Q: I'm guessing she wasn't a woman you wanted to bring home with you at the end of the day and introduce to your kids, if you know what I mean.

A: I know exactly what you mean. In the days when I was single and didn't have children, I would have so indulged. I'd go home, I'd stay in the bubble of the story and the events of the day. I'd fall asleep still in the haze of the character I was playing and kind of dream about it almost, and then get up and do the same thing again.

Q: And now, with two little children of your own, you can't do that.

A: Nor would I want to. I'm a mother. I wanted to go home and be with my kids, and I couldn't carry the emotions of this character home with me. But I did have to make a concerted effort to blow the cobwebs of every single day away, out of my head, on the journey home. From the movie set to the kids, I put the windows down in the car, had loud music blaring and just got rid of the day.

Q: What did you listen to?

A: I was listening to a lot of Rufus Wainwright on this film. A lot. Every day, in fact, on the way to work and on the way home. And I think it was because, No. 1, he's a brilliant musician and has the most extraordinary voice, and also his lyrics are so easy to listen to but thought-provoking at the same time.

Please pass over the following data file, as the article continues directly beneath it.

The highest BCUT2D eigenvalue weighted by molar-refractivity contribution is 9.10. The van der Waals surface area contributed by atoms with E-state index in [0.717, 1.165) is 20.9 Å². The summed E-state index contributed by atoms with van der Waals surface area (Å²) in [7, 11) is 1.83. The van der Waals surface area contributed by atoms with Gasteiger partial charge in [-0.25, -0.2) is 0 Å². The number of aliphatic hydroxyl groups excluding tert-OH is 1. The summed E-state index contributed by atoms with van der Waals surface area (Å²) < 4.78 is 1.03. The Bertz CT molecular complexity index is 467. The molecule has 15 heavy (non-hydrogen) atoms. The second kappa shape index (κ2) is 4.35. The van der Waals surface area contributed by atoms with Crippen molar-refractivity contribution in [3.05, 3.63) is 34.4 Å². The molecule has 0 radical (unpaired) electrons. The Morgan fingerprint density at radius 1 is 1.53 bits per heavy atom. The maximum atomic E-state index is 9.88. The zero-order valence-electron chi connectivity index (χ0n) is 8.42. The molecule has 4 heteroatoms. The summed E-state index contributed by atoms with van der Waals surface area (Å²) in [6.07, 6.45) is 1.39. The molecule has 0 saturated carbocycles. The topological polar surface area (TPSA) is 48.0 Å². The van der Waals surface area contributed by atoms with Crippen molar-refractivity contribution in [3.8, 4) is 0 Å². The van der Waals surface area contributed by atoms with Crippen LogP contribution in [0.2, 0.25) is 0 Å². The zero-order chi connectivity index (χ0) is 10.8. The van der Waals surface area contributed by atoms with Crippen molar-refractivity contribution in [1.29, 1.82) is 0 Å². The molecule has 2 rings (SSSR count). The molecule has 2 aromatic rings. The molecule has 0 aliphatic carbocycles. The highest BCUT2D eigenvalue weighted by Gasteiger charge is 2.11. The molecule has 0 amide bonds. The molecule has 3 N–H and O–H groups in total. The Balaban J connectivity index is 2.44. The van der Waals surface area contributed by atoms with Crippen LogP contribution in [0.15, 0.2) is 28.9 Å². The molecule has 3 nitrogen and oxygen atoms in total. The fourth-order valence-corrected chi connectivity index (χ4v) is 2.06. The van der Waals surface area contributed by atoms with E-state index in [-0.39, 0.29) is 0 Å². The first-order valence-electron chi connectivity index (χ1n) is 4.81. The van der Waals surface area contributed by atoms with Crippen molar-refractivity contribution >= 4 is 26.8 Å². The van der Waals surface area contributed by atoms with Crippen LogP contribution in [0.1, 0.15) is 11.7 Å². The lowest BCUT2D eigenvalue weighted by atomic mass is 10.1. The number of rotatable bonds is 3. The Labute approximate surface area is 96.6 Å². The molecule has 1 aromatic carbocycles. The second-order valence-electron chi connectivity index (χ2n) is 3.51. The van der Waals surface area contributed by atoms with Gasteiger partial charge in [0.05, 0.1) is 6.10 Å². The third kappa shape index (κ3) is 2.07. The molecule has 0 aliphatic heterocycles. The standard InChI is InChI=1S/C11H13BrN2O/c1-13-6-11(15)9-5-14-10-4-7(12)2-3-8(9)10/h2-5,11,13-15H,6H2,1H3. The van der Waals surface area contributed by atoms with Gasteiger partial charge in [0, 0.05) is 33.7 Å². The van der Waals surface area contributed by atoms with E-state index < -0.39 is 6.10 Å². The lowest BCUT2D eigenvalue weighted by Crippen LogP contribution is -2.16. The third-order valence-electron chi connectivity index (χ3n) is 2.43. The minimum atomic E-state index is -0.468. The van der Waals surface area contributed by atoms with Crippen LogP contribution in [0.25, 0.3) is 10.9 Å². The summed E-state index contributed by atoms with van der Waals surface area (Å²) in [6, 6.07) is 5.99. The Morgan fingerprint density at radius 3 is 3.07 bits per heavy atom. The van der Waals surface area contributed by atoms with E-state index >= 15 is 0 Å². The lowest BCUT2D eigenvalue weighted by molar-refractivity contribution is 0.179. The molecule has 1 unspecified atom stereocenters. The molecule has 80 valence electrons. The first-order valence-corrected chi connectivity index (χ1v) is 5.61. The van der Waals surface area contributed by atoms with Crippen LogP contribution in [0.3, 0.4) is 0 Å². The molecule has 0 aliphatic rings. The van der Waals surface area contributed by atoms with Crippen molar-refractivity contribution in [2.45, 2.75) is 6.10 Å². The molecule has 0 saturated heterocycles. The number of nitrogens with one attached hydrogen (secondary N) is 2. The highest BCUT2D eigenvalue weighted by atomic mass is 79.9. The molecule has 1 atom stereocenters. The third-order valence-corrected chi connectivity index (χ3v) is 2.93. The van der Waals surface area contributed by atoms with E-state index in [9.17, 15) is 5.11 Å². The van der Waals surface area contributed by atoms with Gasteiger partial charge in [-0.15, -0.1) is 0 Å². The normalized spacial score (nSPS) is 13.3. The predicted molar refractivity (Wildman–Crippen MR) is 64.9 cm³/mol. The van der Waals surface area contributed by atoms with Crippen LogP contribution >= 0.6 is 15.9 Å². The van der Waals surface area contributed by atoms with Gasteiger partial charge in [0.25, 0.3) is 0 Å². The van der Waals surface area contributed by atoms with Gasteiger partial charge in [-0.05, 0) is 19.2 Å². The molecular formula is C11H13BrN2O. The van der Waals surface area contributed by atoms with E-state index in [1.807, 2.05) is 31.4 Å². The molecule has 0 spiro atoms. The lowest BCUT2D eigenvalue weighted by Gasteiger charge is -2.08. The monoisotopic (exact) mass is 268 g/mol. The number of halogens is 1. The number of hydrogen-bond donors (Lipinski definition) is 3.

Q: Passionate music, but not brainless ...

A: And that seemed the perfect balance for this film. I don't know why, and I didn't particularly plan it that way. But I'm very grateful to Rufus. He accompanied me on many a journey home.

Q: Why do you think Sarah is so profoundly disconnected from her child?

A: I don't think this pregnancy was planned, and I don't think she ever got her head around what it meant to really be a parent. And there was one single thing she got very wrong: She thought being a parent meant she was going to lose a part of herself, and she was terrified about that. But at the same time, she had lost who she was so completely before having this child that she had ceased to remember what she was trying to hang onto within herself. So she was doubly lost.

Q: The movie does seem to be a ringing endorsement of the necessity of finding your own identity before having children. That and not looking to children to give you your identity.

A: Correct. A lot of people think having children will form them or create them. I can't judge that. But I've always been a strong-

headed, strong-willed individual.